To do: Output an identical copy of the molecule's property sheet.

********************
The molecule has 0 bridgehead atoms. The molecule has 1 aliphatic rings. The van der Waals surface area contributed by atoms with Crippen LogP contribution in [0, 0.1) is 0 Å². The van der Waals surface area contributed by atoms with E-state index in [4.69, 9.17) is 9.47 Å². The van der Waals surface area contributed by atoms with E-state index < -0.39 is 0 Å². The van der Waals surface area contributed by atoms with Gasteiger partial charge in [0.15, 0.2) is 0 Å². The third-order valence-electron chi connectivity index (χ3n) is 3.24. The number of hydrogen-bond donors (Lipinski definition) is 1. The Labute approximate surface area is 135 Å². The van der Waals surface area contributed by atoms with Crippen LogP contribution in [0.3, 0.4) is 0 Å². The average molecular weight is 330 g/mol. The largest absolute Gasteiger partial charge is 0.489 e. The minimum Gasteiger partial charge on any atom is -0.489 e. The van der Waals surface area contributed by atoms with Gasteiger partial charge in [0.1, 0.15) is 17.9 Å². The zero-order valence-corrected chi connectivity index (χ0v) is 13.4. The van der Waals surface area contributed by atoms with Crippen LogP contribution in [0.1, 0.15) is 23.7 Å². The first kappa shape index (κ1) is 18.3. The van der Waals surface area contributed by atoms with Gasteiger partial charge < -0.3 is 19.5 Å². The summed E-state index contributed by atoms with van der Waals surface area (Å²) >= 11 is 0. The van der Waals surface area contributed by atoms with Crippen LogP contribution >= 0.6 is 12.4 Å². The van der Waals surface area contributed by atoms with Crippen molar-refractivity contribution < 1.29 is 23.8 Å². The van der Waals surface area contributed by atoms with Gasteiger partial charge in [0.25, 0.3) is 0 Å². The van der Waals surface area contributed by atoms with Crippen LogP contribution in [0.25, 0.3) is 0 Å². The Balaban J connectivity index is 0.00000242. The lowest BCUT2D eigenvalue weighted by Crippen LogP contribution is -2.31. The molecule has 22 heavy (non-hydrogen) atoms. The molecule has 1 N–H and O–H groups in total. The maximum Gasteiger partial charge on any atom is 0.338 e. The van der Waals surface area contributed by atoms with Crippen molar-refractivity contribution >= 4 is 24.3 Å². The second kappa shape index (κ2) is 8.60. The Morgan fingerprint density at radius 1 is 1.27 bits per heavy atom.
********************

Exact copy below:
The molecule has 0 bridgehead atoms. The molecule has 1 aliphatic rings. The van der Waals surface area contributed by atoms with Crippen LogP contribution in [0, 0.1) is 0 Å². The van der Waals surface area contributed by atoms with E-state index in [4.69, 9.17) is 9.47 Å². The van der Waals surface area contributed by atoms with E-state index < -0.39 is 0 Å². The van der Waals surface area contributed by atoms with Gasteiger partial charge in [0.15, 0.2) is 0 Å². The third-order valence-electron chi connectivity index (χ3n) is 3.24. The number of hydrogen-bond donors (Lipinski definition) is 1. The Labute approximate surface area is 135 Å². The van der Waals surface area contributed by atoms with Crippen LogP contribution in [0.3, 0.4) is 0 Å². The average molecular weight is 330 g/mol. The largest absolute Gasteiger partial charge is 0.489 e. The minimum Gasteiger partial charge on any atom is -0.489 e. The van der Waals surface area contributed by atoms with Gasteiger partial charge in [0.1, 0.15) is 17.9 Å². The zero-order valence-corrected chi connectivity index (χ0v) is 13.4. The van der Waals surface area contributed by atoms with Crippen LogP contribution in [0.1, 0.15) is 23.7 Å². The first kappa shape index (κ1) is 18.3. The van der Waals surface area contributed by atoms with Gasteiger partial charge < -0.3 is 19.5 Å². The summed E-state index contributed by atoms with van der Waals surface area (Å²) >= 11 is 0. The van der Waals surface area contributed by atoms with Crippen LogP contribution >= 0.6 is 12.4 Å². The van der Waals surface area contributed by atoms with Crippen molar-refractivity contribution < 1.29 is 23.8 Å². The van der Waals surface area contributed by atoms with Gasteiger partial charge in [0.25, 0.3) is 0 Å². The van der Waals surface area contributed by atoms with Crippen LogP contribution in [0.25, 0.3) is 0 Å². The Balaban J connectivity index is 0.00000242. The lowest BCUT2D eigenvalue weighted by Crippen LogP contribution is -2.31. The molecule has 22 heavy (non-hydrogen) atoms. The molecule has 1 N–H and O–H groups in total. The maximum Gasteiger partial charge on any atom is 0.338 e. The van der Waals surface area contributed by atoms with Crippen molar-refractivity contribution >= 4 is 24.3 Å². The second kappa shape index (κ2) is 8.60. The Morgan fingerprint density at radius 1 is 1.27 bits per heavy atom.